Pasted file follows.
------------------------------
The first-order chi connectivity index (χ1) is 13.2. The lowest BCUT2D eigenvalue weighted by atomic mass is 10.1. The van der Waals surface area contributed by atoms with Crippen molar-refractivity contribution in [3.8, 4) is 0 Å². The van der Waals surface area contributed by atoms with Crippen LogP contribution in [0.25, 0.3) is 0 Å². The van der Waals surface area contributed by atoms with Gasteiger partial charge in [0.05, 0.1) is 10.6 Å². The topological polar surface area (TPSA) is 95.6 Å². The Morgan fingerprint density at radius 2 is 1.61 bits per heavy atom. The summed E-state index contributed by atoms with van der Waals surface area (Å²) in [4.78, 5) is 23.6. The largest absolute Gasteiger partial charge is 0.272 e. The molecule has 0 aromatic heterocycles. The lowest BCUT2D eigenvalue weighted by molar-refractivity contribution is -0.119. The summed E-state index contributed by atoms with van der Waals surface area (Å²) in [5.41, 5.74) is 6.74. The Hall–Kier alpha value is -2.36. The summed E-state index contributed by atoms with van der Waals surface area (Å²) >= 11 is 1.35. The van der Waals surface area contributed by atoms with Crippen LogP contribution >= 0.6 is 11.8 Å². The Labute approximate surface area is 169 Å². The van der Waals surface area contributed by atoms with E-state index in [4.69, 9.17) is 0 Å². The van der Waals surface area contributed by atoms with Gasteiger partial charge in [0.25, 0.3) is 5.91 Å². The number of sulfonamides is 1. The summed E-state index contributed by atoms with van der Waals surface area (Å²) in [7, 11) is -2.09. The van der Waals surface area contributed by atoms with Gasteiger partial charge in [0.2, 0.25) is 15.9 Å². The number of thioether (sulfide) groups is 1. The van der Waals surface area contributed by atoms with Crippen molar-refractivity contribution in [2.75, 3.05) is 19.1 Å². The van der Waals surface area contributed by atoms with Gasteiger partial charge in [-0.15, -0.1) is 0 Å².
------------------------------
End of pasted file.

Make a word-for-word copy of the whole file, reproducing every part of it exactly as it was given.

The first-order chi connectivity index (χ1) is 13.2. The lowest BCUT2D eigenvalue weighted by atomic mass is 10.1. The van der Waals surface area contributed by atoms with Crippen molar-refractivity contribution in [3.8, 4) is 0 Å². The van der Waals surface area contributed by atoms with Crippen LogP contribution in [0.25, 0.3) is 0 Å². The van der Waals surface area contributed by atoms with Gasteiger partial charge in [0.05, 0.1) is 10.6 Å². The topological polar surface area (TPSA) is 95.6 Å². The Morgan fingerprint density at radius 2 is 1.61 bits per heavy atom. The summed E-state index contributed by atoms with van der Waals surface area (Å²) in [4.78, 5) is 23.6. The largest absolute Gasteiger partial charge is 0.272 e. The molecule has 0 aromatic heterocycles. The lowest BCUT2D eigenvalue weighted by molar-refractivity contribution is -0.119. The summed E-state index contributed by atoms with van der Waals surface area (Å²) in [5.41, 5.74) is 6.74. The Hall–Kier alpha value is -2.36. The summed E-state index contributed by atoms with van der Waals surface area (Å²) >= 11 is 1.35. The van der Waals surface area contributed by atoms with Crippen LogP contribution >= 0.6 is 11.8 Å². The Labute approximate surface area is 169 Å². The van der Waals surface area contributed by atoms with E-state index in [4.69, 9.17) is 0 Å². The van der Waals surface area contributed by atoms with Gasteiger partial charge in [0.25, 0.3) is 5.91 Å². The number of sulfonamides is 1. The summed E-state index contributed by atoms with van der Waals surface area (Å²) in [7, 11) is -2.09. The van der Waals surface area contributed by atoms with Gasteiger partial charge in [0.2, 0.25) is 15.9 Å². The number of thioether (sulfide) groups is 1. The van der Waals surface area contributed by atoms with Crippen molar-refractivity contribution in [2.75, 3.05) is 19.1 Å². The van der Waals surface area contributed by atoms with Gasteiger partial charge in [-0.15, -0.1) is 0 Å².